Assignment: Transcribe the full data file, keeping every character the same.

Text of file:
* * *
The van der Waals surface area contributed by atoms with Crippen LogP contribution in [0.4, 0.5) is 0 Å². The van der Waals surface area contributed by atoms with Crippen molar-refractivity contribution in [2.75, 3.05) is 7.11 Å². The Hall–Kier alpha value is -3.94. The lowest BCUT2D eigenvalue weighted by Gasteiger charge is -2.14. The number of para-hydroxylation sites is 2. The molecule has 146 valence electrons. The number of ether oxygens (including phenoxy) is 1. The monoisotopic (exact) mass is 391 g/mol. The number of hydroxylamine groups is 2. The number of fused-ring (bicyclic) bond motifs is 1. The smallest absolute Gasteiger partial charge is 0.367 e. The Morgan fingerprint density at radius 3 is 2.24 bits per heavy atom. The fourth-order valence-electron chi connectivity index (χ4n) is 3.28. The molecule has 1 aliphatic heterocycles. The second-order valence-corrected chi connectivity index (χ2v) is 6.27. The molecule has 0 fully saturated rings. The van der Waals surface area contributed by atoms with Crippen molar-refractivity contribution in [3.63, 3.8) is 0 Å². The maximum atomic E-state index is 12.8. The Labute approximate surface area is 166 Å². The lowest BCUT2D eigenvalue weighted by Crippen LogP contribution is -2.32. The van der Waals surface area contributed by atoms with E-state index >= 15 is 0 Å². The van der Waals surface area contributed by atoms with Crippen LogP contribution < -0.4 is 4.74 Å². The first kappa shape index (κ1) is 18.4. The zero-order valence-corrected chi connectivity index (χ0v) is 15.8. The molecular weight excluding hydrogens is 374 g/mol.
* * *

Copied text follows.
The van der Waals surface area contributed by atoms with Crippen LogP contribution in [0.4, 0.5) is 0 Å². The van der Waals surface area contributed by atoms with Crippen molar-refractivity contribution in [2.75, 3.05) is 7.11 Å². The Hall–Kier alpha value is -3.94. The lowest BCUT2D eigenvalue weighted by Gasteiger charge is -2.14. The number of para-hydroxylation sites is 2. The molecule has 146 valence electrons. The number of ether oxygens (including phenoxy) is 1. The monoisotopic (exact) mass is 391 g/mol. The number of hydroxylamine groups is 2. The number of fused-ring (bicyclic) bond motifs is 1. The smallest absolute Gasteiger partial charge is 0.367 e. The Morgan fingerprint density at radius 3 is 2.24 bits per heavy atom. The fourth-order valence-electron chi connectivity index (χ4n) is 3.28. The molecule has 1 aliphatic heterocycles. The second-order valence-corrected chi connectivity index (χ2v) is 6.27. The molecule has 0 fully saturated rings. The van der Waals surface area contributed by atoms with Crippen molar-refractivity contribution in [3.63, 3.8) is 0 Å². The maximum atomic E-state index is 12.8. The Labute approximate surface area is 166 Å². The lowest BCUT2D eigenvalue weighted by Crippen LogP contribution is -2.32. The van der Waals surface area contributed by atoms with E-state index >= 15 is 0 Å². The van der Waals surface area contributed by atoms with Crippen LogP contribution < -0.4 is 4.74 Å². The first kappa shape index (κ1) is 18.4. The zero-order valence-corrected chi connectivity index (χ0v) is 15.8. The molecular weight excluding hydrogens is 374 g/mol.